There are a few reasons I choose the objects that end up in my work. Universality is maybe the most important. I want them to be recognizable to practically anyone. Instead of the high-end corporate interior look, as in Judd’s brass boxes, I’m doing something a little bit pathetic, more human – while still working in this reductive A. These aren’t high-design objects pulled from the consumer landscape. Their forms are engineered for the bottom line and in that sense I think of them as being impoverished, or desperate, in a way. The exceptions to this are the pinstripe pants and dress shirts which I intend to be associated with a more white collar environment and to make this connection between minimalism and corporate hegemony more explicit.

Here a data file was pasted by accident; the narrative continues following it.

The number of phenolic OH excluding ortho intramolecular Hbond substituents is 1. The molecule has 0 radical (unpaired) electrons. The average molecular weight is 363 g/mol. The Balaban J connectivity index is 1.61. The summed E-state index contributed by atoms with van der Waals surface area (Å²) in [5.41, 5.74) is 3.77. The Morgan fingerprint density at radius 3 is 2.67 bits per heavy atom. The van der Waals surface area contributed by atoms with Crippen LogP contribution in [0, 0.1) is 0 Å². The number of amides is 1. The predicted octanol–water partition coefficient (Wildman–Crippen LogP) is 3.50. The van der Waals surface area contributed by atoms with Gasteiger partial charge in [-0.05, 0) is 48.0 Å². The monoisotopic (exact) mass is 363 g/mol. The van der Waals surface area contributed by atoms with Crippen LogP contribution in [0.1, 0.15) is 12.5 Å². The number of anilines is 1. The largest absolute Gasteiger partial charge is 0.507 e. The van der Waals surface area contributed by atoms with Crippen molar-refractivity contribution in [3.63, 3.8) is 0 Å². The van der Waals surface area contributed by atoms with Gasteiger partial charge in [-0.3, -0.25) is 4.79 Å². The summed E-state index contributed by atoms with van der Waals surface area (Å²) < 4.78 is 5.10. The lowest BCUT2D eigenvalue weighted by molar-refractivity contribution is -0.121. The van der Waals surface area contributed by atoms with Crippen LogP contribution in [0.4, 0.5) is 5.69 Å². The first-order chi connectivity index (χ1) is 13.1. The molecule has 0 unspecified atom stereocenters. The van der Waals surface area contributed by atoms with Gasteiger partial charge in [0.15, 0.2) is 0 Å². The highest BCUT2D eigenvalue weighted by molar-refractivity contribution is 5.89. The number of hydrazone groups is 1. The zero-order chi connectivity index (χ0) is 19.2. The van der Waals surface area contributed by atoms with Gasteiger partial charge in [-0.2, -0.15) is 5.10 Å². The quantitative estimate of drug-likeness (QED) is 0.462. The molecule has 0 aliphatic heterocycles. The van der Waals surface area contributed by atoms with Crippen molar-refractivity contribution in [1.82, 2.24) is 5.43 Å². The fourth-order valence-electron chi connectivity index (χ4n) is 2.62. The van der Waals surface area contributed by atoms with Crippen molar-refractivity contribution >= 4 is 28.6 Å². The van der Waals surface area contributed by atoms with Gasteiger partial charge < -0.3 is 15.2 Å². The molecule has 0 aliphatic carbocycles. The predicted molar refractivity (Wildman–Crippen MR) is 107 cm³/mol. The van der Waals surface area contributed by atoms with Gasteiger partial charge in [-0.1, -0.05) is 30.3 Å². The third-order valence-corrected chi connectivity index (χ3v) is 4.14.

AC: You mention Max Weber’s idea of “disenchantment” --the loss of mysticism to positivism-- as an influence. The asceticism, efficiency, organization and bureaucracy that defined Weber’s sociological concerns were arguably instrumental in establishing the world we have now: one in which ontology is grounded in predictability, rationalism and forms (visual, social, or otherwise) whose contents are clearly defined. How does your work engage or tussle with disenchantment Aits metaphysical implications? Furthermore, how do you see disenchantment expressed in the arts? Thinking of Weber’s Protestant Ethic, one does find some overlap with the goals of minimalism.